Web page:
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CFIUS Excepted Investors: Canada, United Kingdom and Australia

By | January 18, 2020

On January 13, 2020, the U.S. Department of Treasury published final regulations relating to the Committee on Foreign Investment in the United States, or CFIUS.  The regulations implement the Foreign Investment Risk Review Modernization Act of 2018, or FIRRMA.  The regulations become effective on February 13, 2020.

As required by FIRRMA, however, the regulations limit the application of CFIUS’s jurisdiction over non-controlling “covered investments” and certain real estate transactions by certain foreign persons, defined as “excepted investors,” from certain “excepted foreign states.” Any such eligible investor and foreign state must meet specific criteria to qualify for this status.

CFIUS has identified Australia, Canada, and the United Kingdom as the initial excepted foreign states and excepted real estate foreign states. CFIUS identified these countries due to certain aspects of their robust intelligence-sharing and defense industrial base integration mechanisms with the United States. Because this is a new concept with potentially significant implications for U.S. national security, CFIUS is initially identifying a limited number of foreign states and may expand the list in the future. Note that in order for each of these countries to remain an excepted foreign state and an excepted real estate foreign state after February 13, 2022, the Committee must make a determination regarding an eligible foreign state’s national security based foreign investment review processes and bilateral cooperation with the United States on national security-based investment reviews.

Importantly, under the regulations CFIUS retains the authority to review a transaction that could result in foreign control of any U.S. business. CFIUS’s jurisdiction is limited for excepted investors only for non-controlling investments.

Under the regulations, the term excepted investor means a foreign person who is, as of the completion date of the transaction:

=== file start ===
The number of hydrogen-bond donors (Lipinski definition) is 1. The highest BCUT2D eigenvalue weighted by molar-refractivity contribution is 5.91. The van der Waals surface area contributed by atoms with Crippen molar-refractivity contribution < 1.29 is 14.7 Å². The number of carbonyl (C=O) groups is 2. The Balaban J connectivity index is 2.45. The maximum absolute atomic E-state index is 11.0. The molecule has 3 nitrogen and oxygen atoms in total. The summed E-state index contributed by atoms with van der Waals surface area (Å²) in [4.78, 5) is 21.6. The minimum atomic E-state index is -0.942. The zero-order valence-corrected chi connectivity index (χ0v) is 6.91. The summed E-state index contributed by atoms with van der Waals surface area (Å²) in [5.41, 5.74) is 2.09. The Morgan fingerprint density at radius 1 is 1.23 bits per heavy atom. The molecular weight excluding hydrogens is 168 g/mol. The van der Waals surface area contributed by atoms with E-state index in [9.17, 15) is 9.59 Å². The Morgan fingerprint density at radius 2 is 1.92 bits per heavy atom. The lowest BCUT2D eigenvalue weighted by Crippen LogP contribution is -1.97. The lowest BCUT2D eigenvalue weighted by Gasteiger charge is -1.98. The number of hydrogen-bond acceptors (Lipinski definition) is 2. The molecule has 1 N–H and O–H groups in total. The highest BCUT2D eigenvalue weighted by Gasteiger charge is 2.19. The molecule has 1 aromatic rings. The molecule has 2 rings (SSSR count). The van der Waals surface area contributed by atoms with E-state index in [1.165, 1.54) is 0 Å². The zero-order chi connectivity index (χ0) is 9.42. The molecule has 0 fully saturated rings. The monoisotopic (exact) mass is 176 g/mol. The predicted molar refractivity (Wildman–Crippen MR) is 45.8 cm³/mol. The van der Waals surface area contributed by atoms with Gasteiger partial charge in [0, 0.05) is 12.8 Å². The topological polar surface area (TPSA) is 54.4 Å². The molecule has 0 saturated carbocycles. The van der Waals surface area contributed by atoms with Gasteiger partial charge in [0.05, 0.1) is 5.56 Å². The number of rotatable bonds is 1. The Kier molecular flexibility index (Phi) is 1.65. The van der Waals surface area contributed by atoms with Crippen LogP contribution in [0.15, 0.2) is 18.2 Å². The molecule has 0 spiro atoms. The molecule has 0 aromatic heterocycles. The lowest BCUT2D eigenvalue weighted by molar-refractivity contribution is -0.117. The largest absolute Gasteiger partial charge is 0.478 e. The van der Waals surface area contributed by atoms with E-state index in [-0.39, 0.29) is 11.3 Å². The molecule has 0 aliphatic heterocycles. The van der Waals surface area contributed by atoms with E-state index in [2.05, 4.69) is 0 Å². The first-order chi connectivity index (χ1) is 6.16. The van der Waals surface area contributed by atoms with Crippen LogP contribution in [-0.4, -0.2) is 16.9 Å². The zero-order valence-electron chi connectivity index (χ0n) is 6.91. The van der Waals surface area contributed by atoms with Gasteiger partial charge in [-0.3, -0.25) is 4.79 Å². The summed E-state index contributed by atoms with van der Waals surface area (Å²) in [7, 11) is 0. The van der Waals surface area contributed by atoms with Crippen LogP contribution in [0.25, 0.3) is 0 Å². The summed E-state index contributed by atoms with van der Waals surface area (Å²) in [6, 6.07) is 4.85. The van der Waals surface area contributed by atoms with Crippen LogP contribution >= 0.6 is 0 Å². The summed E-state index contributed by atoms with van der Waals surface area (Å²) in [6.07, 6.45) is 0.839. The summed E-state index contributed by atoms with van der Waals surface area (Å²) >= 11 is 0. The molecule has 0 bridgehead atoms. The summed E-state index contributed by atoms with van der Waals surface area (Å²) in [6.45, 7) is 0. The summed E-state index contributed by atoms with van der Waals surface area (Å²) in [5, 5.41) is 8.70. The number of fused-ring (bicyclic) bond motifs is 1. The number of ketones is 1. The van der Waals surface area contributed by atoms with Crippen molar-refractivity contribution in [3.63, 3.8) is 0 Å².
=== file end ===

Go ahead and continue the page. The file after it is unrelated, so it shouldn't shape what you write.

• A foreign national who is a national of one or more excepted foreign states and is not also a national of any foreign state that is not an excepted foreign state;
  • A foreign government of an excepted foreign state; or
  • Certain foreign entities.

For a foreign entity to qualify as an excepted investor it must meet each of the following conditions with respect to itself and each of its parents (if any):

  • Such entity is organized under the laws of an excepted foreign state or in the United States;
  • Such entity has its principal place of business in an excepted foreign state or in the United States;
  • Seventy-five percent or more of the members and 75 percent or more of the observers of the board of directors or equivalent governing body of such entity are: (A) U.S. nationals; or (B) Nationals of one or more excepted foreign states who are not also nationals of any foreign state that is not an excepted foreign state;
  • Any foreign person that individually, and each foreign person that is part of a group of foreign persons that in the aggregate (subject to the aggregation rule noted below), holds 10 percent or more of the outstanding voting interest of such entity; holds the right to 10 percent or more of the profits of such entity; holds the right in the event of dissolution to 10 percent or more of the assets of such entity; or otherwise could exercise control over such entity, is: (A) A foreign national who is a national of one or more excepted foreign states and is not also a national of any foreign state that is not an excepted foreign state; (B) A foreign government of an excepted foreign state; or (C) A foreign entity that is organized under the laws of an excepted foreign state and has its principal place of business in an excepted foreign state or in the United States; and
  • The minimum excepted ownership of such entity is held, individually or in the aggregate, by one or more persons each of whom is: (A) Not a foreign person; (B) A foreign national who is a national of one or more excepted foreign states and is not also a national of any foreign state that is not an excepted foreign state; (C) A foreign government of an excepted foreign state; or (D) A foreign entity that is organized under the laws of an excepted foreign state and has its principal place of business in an excepted foreign state or in the United States.

The term minimum excepted ownership means:

  • With respect to an entity whose equity securities are primarily traded on an exchange in an excepted foreign state or the United States, a majority of its voting interest, the right to a majority of its profits, and the right in the event of dissolution to a majority of its assets; and
  • With respect to an entity whose equity securities are not primarily traded on an exchange in an excepted foreign state or the United States, 80 percent or more of its voting interest, the right to 80 percent or more of its profits, and the right in the event of dissolution to 80 percent or more of its assets.

For purposes of the 10% ownership rule set forth above, foreign persons who are related, have formal or informal arrangements to act in concert, or are agencies or instrumentalities of, or controlled by, the national or subnational governments of a single foreign state are considered part of a group of foreign persons and their individual ownerships are aggregated.

The regulations contain certain “bad actor” type disqualifiers that prevent qualifications as an excepted investor.

Contact Steve Quinlivan for more information.

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